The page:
The #ODIGOAT is cricket.com.au's knockout competition to determine the greatest ODI player of all time. We started with our top 64 ODI players and now we're asking YOU to do the hard work – that is, narrow it down to one. Set up in much the same way as a tennis tournament, each day you'll see head-to-head match-ups, with the winner of those progressing to the next round to square off with their next challenger. From 64, we are now into the round of 32. Next it will be 16, 8, 4 and ultimately our final. So cast your VOTE and decide just who is the greatest ODI player in history!
ALLAN BORDER (AUSTRALIA)
The numbers: Matches: 273 | Runs: 6,524 | Average: 30.62 | SR: 71.42 | 100s: 3 | HS: 127no
Wickets: 73 | Average: 28.36 | SR: 36.4 | Economy: 4.66 | BB: 3-20 | 5fa's: 0
#ODIGOAT Voting: The fans were pretty evenly divided on two legendary captains in the first round - 'AB' and West Indian champion Clive Lloyd. Border escaped with the win, claiming 54 per cent of the vote, and now squares off with big Inzy.
Why he makes the list: The godfather of Australian cricket, Allan Border has a record we couldn't refuse. The batting pillar in a time of transition in Australia, Border brought his uncompromising attitude and work ethic from Test cricket into the one-day game. In a career spanning 15 years, only Ricky Ponting (230) captained Australia more than Border's 178 games at the helm. His gritty, uncomplicated style was most effective against England, averaging 42.46 and scoring 105no in just his second match against the Old Enemy. His greatest feat was bringing together a young team, described as "rank outsiders" by Steve Waugh, to win Australia's maiden World Cup in 1987 on the subcontinent.
Performance we loved: Nine days after scoring 118no off only 88 balls against Sri Lanka at the Adelaide Oval, Border reached triple figures once again in the first tri-series final at the SCG in February, 1985. This time it was against the Hall of Fame West Indies fast-bowling trio of Malcolm Marshall, Michael Holding and 'Big Bird' Joel Garner. Entering at 2-7 and copping an early blow to the chest from a rising Garner delivery, Border teamed up with Wayne Phillips to put on 105 for the fifth wicket. The southpaw had help from Simon O'Donnell and Geoff Lawson, but it was a one-man show for a majority of the innings. He struck 13 boundaries in his unbeaten 127, guiding Australia to a match-winning total of 6-247. The 26-run win snapped the Windies 10-game unbeaten ODI run that summer.
The numbers: Matches: 378 | Runs: 11,739 | Average: 39.52 | SR: 74.24 | 100s: 10 | HS: 137no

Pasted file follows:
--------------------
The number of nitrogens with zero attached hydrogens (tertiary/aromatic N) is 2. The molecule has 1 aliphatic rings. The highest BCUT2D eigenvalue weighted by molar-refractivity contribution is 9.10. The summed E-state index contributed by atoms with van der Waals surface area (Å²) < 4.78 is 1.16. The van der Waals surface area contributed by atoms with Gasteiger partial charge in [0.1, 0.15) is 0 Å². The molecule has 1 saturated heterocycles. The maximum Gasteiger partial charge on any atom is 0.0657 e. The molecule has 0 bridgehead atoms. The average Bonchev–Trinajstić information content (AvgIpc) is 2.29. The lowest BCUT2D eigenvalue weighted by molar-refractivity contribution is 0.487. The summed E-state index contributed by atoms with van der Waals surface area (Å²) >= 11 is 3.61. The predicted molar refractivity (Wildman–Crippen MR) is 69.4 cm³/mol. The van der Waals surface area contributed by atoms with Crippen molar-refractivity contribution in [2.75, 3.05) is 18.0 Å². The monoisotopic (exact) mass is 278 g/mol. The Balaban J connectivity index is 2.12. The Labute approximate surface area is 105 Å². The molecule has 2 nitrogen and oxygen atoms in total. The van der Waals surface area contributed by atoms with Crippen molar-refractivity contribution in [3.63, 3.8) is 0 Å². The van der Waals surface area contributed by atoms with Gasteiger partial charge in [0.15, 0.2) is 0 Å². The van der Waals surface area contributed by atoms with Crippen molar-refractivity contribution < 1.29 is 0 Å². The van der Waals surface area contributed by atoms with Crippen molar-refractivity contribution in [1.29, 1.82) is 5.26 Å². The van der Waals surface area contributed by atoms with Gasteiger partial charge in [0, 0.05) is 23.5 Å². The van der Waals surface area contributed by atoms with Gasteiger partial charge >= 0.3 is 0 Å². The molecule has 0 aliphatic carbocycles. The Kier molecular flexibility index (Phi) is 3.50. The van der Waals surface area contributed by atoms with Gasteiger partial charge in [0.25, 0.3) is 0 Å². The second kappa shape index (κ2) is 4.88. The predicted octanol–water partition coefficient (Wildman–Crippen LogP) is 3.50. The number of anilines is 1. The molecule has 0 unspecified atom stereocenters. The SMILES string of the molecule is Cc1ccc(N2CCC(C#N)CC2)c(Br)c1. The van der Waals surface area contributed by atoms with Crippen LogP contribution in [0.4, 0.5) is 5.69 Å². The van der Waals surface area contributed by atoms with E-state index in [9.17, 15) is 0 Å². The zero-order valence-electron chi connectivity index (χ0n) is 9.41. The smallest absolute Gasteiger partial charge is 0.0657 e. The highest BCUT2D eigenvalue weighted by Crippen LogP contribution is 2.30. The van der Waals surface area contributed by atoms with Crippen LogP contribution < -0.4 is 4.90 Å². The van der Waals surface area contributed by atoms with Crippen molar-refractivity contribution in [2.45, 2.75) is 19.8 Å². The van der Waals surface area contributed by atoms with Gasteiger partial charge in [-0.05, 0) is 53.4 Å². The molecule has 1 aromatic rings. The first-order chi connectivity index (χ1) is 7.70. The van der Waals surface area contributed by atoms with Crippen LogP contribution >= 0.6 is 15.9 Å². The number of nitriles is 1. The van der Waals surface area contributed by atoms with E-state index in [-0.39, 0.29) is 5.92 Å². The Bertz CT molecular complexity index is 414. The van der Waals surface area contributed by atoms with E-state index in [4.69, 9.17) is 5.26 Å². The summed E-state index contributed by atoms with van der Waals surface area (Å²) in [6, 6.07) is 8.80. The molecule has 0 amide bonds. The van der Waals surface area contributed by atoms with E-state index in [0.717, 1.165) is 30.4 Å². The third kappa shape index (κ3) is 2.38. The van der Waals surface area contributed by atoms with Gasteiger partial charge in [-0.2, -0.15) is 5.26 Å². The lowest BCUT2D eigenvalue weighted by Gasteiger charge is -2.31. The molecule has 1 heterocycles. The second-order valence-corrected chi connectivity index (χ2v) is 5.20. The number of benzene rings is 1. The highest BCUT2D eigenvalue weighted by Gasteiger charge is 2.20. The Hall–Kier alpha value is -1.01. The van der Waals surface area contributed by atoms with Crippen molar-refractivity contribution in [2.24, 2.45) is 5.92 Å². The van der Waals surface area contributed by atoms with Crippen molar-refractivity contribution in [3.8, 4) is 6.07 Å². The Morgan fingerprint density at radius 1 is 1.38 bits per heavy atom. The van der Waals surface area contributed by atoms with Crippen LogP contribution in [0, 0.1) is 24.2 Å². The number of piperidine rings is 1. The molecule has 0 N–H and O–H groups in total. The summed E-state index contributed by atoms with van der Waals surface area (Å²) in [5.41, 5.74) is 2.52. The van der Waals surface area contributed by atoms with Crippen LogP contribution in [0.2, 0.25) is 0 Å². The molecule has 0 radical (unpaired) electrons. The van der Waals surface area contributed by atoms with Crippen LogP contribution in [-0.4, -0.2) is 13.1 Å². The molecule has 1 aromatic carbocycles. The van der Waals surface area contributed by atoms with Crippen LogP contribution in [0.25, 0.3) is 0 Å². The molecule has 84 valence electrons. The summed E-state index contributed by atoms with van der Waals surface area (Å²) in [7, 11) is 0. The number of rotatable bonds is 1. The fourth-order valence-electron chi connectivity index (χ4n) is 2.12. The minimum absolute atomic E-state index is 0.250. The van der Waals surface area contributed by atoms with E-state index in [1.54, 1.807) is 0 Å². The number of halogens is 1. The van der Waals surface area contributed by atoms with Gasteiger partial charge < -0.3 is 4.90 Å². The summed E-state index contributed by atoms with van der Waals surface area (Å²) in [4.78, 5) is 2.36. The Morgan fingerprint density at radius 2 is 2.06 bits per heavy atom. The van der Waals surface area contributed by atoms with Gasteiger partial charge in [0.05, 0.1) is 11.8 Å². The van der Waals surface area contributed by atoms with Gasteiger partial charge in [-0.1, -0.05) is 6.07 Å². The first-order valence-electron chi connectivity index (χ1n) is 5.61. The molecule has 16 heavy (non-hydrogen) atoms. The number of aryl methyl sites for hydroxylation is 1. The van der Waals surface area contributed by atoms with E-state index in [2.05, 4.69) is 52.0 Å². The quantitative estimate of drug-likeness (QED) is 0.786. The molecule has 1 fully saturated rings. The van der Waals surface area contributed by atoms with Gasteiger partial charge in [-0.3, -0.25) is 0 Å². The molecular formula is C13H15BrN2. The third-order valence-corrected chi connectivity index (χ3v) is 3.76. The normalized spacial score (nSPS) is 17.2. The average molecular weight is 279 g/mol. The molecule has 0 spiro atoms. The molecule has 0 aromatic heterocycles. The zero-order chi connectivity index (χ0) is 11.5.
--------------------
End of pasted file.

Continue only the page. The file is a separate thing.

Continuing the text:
#ODIGOAT Voting: Inzy was the shock winner of the first round, garnering huge support from his home base to knock off South African legend Jacques Kallis with a narrow 55 per cent of the vote. He'll need that support again if he's to eclipse the great Allan Border.
Why he makes the list: A batting pillar in every sense, Inzamam-ul-Haq was a roadblock in Pakistan's middle-order few could easily overcome. Debuting as a lean 21-year-old in 1991, Inzamam was an explosive hitter capable of quick-fire cameos at the back-end of an innings. Those traits were never more evident than in the 1992 World Cup, where his late charges propelled Pakistan through to the title. As the years and runs added up so did his girth, transforming him into a colossus at the crease while never losing his fleet feet. It did however contribute to his dire running between the wickets and the downfall of many of his batting partners. Imran Khan called 'Inzy' the "the best batsman in the world against pace" but he was also sublime against spin, scoring more ODI runs than any other Pakistani. His career ended at the conclusion of the forgettable 2007 World Cup, but not before cementing his place as one of Pakistan's greats.
Performance we loved: Against tournament co-hosts New Zealand in the '92 World Cup semi, Inzy pulled out a gem of an innings to lift Pakistan into the final. The then lanky right-hander used all his leverage to whip the Black Caps to all parts of Auckland's Eden Park, registering seven fours and a six in his whirlwind 37-ball 60. It was a magical innings for a batsman whose star was on the rise, and the momentum Inzamam helped create was carried into the tournament decider and ultimately victory.
#ODIGOAT First Round: Tendulkar v Sharma
#ODIGOAT First Round: Akram v Starc
#ODIGOAT First Round: Garner v Donald
#ODIGOAT First Round: Richards v de Silva
#ODIGOAT First Round: Azharuddin v Miandad
#ODIGOAT First Round: Dev v Vettori
#ODIGOAT First Round: Lloyd v Border
#ODIGOAT First Round: Jones v Clarke
#ODIGOAT First Round: Waqar v Johnson
#ODIGOAT First Round: Warne v Kumble
#ODIGOAT First Round: Hooper v S. Waugh
#ODIGOAT First Round: Imran v Hadlee
#ODIGOAT First Round: Lee v Akhtar
#ODIGOAT First Round: M. Waugh v Jayasuriya
#ODIGOAT First Round: De Villiers v Boucher
#ODIGOAT First Round: Lara v Amla
#ODIGOAT First Round: Gilchrist v McCullum
#ODIGOAT First Round: Gayle v Haynes
#ODIGOAT First Round: McGrath v Pollock
#ODIGOAT First Round: Anwar v Ganguly
#ODIGOAT First Round: Sehwag v Greenidge
#ODIGOAT First Round: Ponting v Gibbs
#ODIGOAT First Round: Dhoni v Sangakkara
#ODIGOAT First Round: Inzamam v Kallis
#ODIGOAT First Round: Murali v Hogg
#ODIGOAT First Round: Bond v Ambrose
#ODIGOAT First Round: Malinga v Vaas
#ODIGOAT First Round: Kohli v Pietersen
#ODIGOAT First Round: Symonds v Klusener
#ODIGOAT First Round: Afridi v Saqlain
#ODIGOAT First Round: Bevan v Hussey
#ODIGOAT First Round: Dilshan v Jayawardena